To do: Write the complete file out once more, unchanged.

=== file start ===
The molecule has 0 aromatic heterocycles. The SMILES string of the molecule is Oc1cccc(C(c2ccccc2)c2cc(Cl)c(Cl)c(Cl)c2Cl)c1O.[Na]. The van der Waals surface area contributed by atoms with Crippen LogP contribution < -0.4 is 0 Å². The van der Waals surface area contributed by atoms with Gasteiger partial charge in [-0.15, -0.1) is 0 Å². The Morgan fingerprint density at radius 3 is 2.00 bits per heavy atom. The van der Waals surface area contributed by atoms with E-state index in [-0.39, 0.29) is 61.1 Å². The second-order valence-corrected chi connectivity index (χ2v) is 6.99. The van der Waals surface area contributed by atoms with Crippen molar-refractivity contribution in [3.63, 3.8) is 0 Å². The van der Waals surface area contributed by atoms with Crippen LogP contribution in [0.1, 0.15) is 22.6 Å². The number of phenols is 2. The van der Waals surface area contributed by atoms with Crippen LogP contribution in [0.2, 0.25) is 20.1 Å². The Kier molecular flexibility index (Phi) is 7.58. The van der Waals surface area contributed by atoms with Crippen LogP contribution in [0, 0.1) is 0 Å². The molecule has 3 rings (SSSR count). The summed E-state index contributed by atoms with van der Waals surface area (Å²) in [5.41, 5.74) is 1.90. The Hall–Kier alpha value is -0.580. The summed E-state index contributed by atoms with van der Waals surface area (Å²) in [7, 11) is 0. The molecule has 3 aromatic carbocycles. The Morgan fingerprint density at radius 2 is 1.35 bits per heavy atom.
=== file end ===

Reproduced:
The molecule has 0 aromatic heterocycles. The SMILES string of the molecule is Oc1cccc(C(c2ccccc2)c2cc(Cl)c(Cl)c(Cl)c2Cl)c1O.[Na]. The van der Waals surface area contributed by atoms with Crippen LogP contribution < -0.4 is 0 Å². The van der Waals surface area contributed by atoms with Gasteiger partial charge in [-0.15, -0.1) is 0 Å². The Morgan fingerprint density at radius 3 is 2.00 bits per heavy atom. The van der Waals surface area contributed by atoms with E-state index in [-0.39, 0.29) is 61.1 Å². The second-order valence-corrected chi connectivity index (χ2v) is 6.99. The van der Waals surface area contributed by atoms with Crippen molar-refractivity contribution in [3.63, 3.8) is 0 Å². The van der Waals surface area contributed by atoms with Crippen LogP contribution in [0.1, 0.15) is 22.6 Å². The number of phenols is 2. The van der Waals surface area contributed by atoms with Crippen LogP contribution in [0.2, 0.25) is 20.1 Å². The Kier molecular flexibility index (Phi) is 7.58. The van der Waals surface area contributed by atoms with Crippen LogP contribution in [0, 0.1) is 0 Å². The molecule has 3 rings (SSSR count). The summed E-state index contributed by atoms with van der Waals surface area (Å²) in [5.41, 5.74) is 1.90. The Hall–Kier alpha value is -0.580. The summed E-state index contributed by atoms with van der Waals surface area (Å²) in [7, 11) is 0. The molecule has 3 aromatic carbocycles. The Morgan fingerprint density at radius 2 is 1.35 bits per heavy atom.